Northrop Grumman's Dur says requirements are the key to acquisition success

Northrop Grumman's Dur says requirements are the key to acquisition success

SAN DIEGO'The failure or success of the acquisition process in the Defense Department often hinges on whether requirements are accurately aligned with a program.

When new requirements are added as a program is in development, it often leads to cost overruns and schedule delays, said Philip A. Dur, president of Northrop Grumman Corp.'s Ship Systems division, during a panel discussion yesterday at the AFCEA West 2005 conference.

Dur said studies by Booz Allen Hamilton Inc. of McLean, Va., and the Government Accountability Office found scheduling delays are often tied to acquisition requirements that don't match the resources available for a project's development. Other causes for delay, according to the independent groups, are lack of technology maturity and funding problems.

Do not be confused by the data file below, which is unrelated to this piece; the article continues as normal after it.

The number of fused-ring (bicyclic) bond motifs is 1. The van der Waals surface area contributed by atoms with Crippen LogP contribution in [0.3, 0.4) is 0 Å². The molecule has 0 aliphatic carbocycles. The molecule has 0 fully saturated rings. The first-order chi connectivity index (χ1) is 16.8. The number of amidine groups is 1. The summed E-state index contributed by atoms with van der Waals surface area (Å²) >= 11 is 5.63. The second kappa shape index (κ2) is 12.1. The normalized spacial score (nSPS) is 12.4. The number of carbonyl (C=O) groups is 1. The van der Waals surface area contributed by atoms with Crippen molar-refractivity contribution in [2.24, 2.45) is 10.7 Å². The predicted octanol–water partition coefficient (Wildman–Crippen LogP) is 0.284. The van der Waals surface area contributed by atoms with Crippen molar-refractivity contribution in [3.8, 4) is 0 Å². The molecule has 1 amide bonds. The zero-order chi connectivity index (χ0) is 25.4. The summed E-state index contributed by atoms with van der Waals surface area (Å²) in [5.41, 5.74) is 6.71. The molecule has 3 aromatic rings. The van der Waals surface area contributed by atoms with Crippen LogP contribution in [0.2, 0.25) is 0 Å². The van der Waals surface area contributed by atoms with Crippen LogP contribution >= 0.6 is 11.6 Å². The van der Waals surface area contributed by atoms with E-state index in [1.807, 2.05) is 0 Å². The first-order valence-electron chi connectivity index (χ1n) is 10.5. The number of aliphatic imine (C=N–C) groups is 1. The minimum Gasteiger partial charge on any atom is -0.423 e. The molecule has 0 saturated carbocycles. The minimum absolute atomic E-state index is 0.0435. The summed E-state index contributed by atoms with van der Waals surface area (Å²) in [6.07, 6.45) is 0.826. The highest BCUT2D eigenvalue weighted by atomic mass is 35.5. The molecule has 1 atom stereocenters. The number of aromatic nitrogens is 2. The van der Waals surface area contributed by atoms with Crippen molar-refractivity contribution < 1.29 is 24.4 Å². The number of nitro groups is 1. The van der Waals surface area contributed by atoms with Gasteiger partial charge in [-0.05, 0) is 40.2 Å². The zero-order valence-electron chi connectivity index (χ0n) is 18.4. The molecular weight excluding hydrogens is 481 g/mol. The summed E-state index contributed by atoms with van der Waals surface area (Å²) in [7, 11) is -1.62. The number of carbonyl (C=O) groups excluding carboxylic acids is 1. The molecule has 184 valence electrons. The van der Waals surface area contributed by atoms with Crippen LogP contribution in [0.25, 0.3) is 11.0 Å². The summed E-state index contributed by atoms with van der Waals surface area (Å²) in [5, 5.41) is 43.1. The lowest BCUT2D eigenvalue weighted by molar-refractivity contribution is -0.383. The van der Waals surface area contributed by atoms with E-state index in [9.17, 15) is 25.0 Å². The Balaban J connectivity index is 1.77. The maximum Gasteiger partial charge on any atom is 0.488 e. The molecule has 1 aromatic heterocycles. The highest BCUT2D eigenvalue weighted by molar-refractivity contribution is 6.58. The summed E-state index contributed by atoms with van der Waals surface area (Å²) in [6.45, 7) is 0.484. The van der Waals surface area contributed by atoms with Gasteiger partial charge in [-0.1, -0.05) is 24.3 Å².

"Requirements are a very, very important element in the debate on what is right and wrong in acquisition," Dur said.

Dur said procurement officials must not let additional requirements be added midway through a program's development without assuring additional funding.

John J. Young Jr., assistant secretary of the Navy for research, development and acquisition, said the quick turnover of requirements staff in the DOD also has contributed to procurement problems.

Young also stressed that requirements must be consistent. For example, the Joint Tactical Radio System, a software-defined radio that is currently being built in clusters, has several different sets of requirements for various clusters. "I don't know how to deliver a radio against three sets of requirements," Young said.

Further, the National Security Agency "parachuted in some new security requirements" to JTRS. Implementing them at this stage in program development will delay the rollout of the system, Young said.

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